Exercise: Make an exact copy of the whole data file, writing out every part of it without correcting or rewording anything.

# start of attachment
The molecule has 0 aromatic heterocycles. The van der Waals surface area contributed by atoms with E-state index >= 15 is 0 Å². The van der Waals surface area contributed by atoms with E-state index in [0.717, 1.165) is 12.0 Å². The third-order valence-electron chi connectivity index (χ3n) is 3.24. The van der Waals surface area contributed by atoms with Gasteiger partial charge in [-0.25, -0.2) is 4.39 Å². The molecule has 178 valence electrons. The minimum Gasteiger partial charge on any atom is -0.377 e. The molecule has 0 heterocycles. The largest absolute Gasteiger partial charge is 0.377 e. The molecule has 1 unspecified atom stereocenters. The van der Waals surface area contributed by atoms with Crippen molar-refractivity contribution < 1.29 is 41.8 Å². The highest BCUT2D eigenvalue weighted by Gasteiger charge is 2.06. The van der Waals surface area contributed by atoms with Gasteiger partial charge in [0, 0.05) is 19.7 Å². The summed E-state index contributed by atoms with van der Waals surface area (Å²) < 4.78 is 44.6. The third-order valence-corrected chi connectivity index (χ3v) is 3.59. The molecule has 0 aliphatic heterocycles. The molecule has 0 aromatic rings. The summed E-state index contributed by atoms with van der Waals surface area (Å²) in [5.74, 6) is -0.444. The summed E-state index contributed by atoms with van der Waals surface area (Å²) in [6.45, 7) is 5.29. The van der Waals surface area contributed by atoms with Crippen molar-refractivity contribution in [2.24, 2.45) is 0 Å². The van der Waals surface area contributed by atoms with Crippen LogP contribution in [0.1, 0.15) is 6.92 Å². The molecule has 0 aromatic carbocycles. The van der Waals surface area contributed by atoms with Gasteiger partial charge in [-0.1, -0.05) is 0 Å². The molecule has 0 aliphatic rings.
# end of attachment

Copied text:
The molecule has 0 aromatic heterocycles. The van der Waals surface area contributed by atoms with E-state index >= 15 is 0 Å². The van der Waals surface area contributed by atoms with E-state index in [0.717, 1.165) is 12.0 Å². The third-order valence-electron chi connectivity index (χ3n) is 3.24. The van der Waals surface area contributed by atoms with Gasteiger partial charge in [-0.25, -0.2) is 4.39 Å². The molecule has 178 valence electrons. The minimum Gasteiger partial charge on any atom is -0.377 e. The molecule has 0 heterocycles. The largest absolute Gasteiger partial charge is 0.377 e. The molecule has 1 unspecified atom stereocenters. The van der Waals surface area contributed by atoms with Crippen molar-refractivity contribution < 1.29 is 41.8 Å². The highest BCUT2D eigenvalue weighted by Gasteiger charge is 2.06. The van der Waals surface area contributed by atoms with Gasteiger partial charge in [0, 0.05) is 19.7 Å². The summed E-state index contributed by atoms with van der Waals surface area (Å²) < 4.78 is 44.6. The third-order valence-corrected chi connectivity index (χ3v) is 3.59. The molecule has 0 aliphatic heterocycles. The molecule has 0 aromatic rings. The summed E-state index contributed by atoms with van der Waals surface area (Å²) in [5.74, 6) is -0.444. The summed E-state index contributed by atoms with van der Waals surface area (Å²) in [6.45, 7) is 5.29. The van der Waals surface area contributed by atoms with Crippen molar-refractivity contribution in [2.24, 2.45) is 0 Å². The van der Waals surface area contributed by atoms with Crippen LogP contribution in [0.1, 0.15) is 6.92 Å². The molecule has 0 aromatic carbocycles. The van der Waals surface area contributed by atoms with Gasteiger partial charge in [-0.1, -0.05) is 0 Å². The molecule has 0 aliphatic rings.